Dr Judy Rose
This workshop provides a practical guide to the formulation, wording and sequencing of open-ended questions (OEQs), in the context of a semi-structured interview, and as part of mixed methods. First, we briefly review the purpose of open-ended questions in interviews (e.g. to gather detail of experience to better understand the interviewees' perspectives; to gain insights in regard to phenomena). We then look at how to frame OEQs around a particular topic and how to write them using accessible language from a set of research questions. Next, we explore the formulation of different types of open-ended questions used for different interviewing functions that probe for information that is descriptive, refining, reflective or hypothetical (e.g. "if X happened how would you respond?'). Next, we highlight other OEQ writing tricks (e.g. sequencing easier before harder to answer questions) and traps to avoid (e.g. leading or overly sensitive questions). Finally, we prepare you to apply these concepts to your own research interview script, in order to achieve a desirable level of saturation i.e. no new information can be gained from the OEQs formulated and to help set it up for using a mixed methods thematic analysis. This workshop is suitable for those new to writing open-ended questions for interviews and/or have interest in application of skills to a mixed methods study, along with those who have experience but want to further refine their practice.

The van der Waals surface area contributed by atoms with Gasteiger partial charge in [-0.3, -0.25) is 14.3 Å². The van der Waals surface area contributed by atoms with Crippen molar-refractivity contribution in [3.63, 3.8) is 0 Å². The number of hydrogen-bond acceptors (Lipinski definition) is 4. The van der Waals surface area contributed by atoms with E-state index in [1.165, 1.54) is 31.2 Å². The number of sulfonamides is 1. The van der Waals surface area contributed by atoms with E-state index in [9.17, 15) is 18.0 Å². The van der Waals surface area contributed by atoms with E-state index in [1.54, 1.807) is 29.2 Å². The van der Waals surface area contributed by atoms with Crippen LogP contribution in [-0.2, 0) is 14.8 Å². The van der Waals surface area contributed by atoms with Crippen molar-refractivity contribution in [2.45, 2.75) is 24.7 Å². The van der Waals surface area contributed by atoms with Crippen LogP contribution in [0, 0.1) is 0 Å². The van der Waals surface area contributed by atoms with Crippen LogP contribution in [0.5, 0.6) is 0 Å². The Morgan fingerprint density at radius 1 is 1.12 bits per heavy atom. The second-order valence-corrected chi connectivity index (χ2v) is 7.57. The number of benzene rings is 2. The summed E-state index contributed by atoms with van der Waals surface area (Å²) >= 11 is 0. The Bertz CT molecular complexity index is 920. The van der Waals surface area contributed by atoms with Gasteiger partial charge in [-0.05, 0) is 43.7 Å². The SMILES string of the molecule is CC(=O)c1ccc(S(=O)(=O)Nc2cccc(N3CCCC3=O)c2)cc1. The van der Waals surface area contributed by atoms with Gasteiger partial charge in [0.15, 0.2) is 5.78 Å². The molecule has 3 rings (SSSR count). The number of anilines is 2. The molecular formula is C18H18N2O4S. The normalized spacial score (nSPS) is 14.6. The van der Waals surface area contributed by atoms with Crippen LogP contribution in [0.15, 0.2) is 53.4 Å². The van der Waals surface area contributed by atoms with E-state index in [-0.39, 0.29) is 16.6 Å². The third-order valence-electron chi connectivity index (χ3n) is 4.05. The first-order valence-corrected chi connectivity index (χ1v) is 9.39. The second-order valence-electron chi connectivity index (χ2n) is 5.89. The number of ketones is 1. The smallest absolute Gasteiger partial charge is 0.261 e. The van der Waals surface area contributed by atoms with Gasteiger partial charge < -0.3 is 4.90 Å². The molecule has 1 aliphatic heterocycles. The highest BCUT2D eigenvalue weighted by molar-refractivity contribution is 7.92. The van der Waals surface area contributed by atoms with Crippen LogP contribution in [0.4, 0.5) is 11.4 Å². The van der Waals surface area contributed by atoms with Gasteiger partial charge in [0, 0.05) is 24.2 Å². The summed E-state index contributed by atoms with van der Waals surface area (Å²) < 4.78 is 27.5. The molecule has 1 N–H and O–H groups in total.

Format: This workshop will be delivered online during a 2-hour period, via Collaborate, with active learning break out groups and Q & A.
Pre-requisites:Participants are encouraged to read the flipped classroom reading in advance. This workshop differs from "Formulating Open-ended Questions for Surveys as part of Mixed Methods' as questions are designed for "real time' delivery. This workshop is a useful, although not mandatory, prerequisite for the "Interviewing Skills as part of Mixed Methods' workshop (Aug 20).
Relationship to other RED workshops and seminars: Thisworkshop is a companion for "Eliciting Effect Sizes from Experts', "Deductive and Inductive Thematic Analysis within a Mixed Method Framework', "Interpretive Phenomenological Analysis of Interview and Open-ended Survey Data'.
Recommended Reading, before attending: Holloway, I., & Galvin, K. (2016). Qualitative Research in Nursing and Healthcare. London, U.K.: John Wiley & Sons. Available as an e-book via Griffith University Library. Please read pp. 89-92.